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Victory for Beaufort land conservation, 500 acres saved. Why is the military helping?

South Wimbee Creek (Plantation Services/Released)

High-density housing development will be off limits on another 500 acres of land on South Wimbee Creek in the Dale area north of Beaufort resulting from the creation of a conservation easement that protects not only the ACE Basin but also military flight operations.

The $2.2 million conservation easement covers the 488-acre “Bowers Farm,” located north of a runway at Marine Corps Air Station Beaufort (MCAS).

“Protecting Bowers Farm protects the air station’s military mission by ensuring unobstructed training for our pilots and aircrew,” Col. Mark Bortnem, commanding officer at MCAS Beaufort, said in a news release.

The easement also prevents neighborhood housing development development along a mile stretch of of Wimbee Creek frontage.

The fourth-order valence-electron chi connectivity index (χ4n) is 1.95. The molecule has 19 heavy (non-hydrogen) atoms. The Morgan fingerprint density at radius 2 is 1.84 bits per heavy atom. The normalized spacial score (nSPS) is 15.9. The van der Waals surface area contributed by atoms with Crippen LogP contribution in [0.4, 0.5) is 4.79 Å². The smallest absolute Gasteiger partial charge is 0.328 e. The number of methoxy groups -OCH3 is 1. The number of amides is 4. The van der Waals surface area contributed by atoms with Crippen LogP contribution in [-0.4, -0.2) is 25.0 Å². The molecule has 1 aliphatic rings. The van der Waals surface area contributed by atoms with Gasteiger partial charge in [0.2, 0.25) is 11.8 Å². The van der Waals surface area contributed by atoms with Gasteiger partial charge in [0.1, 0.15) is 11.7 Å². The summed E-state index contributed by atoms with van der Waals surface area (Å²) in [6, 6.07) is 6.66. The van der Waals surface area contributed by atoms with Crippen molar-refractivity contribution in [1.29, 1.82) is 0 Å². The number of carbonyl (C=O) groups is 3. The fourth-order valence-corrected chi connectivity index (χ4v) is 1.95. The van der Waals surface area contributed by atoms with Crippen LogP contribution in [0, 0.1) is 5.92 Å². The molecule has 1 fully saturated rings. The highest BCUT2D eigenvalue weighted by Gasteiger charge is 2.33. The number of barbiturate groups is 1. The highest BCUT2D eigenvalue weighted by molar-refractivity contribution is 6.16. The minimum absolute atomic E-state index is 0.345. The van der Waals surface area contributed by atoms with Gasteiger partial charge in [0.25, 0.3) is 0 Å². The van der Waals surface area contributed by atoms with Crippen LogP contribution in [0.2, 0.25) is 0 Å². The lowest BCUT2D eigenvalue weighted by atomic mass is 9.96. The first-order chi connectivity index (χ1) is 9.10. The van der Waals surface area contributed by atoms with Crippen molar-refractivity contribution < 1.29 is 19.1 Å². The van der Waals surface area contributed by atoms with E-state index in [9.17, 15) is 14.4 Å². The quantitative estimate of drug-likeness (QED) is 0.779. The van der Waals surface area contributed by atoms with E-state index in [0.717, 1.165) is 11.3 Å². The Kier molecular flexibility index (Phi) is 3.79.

And it brings the total amount of protected lands along Whitsell Road to more than 9,000 acres. That corridor is located in the ACE Basin, one of the largest undeveloped estuaries on the East Coast. It’s named for the Ashepoo, Combahee and Edisto Rivers, which meet at St. Helena Sound.

Kate Schaefer of the Beaufort-based Open Land Trust credits cooperation between land conservation groups, public agencies and landowners for the preservation of the land in the corridor.

“Few other places have the synergy between high natural resource values and increased military and economic value, so it’s been a great place for conservation investment,” Schaefer told the Beaufort Gazette and Island Packet.

The Department of Defense and the Open Land Trust will partner in holding the easement.

Raleigh West, executive director of the South Carolina Conservation Bank, said the easement protecting Bowers Farm “solidifies the conservation corridor north of the MCAS.”

West called the deal an innovative use of conservation “to achieve benefits for both ecological and national defense purposes.”

The bank, a state agency created in 2002 with a mission of conserving significant lands, paid $500,000 for the easement while the DOD contributed $1.7 million. The DOD also credited the Bowers family for a “bargain-sale land donation.”

The family will continue to use the property for recreation. One common dock exists but future docks will be restricted. Going forward, no more than 5 houses could ever be built on the property.


(c) 2023 The Island Packet

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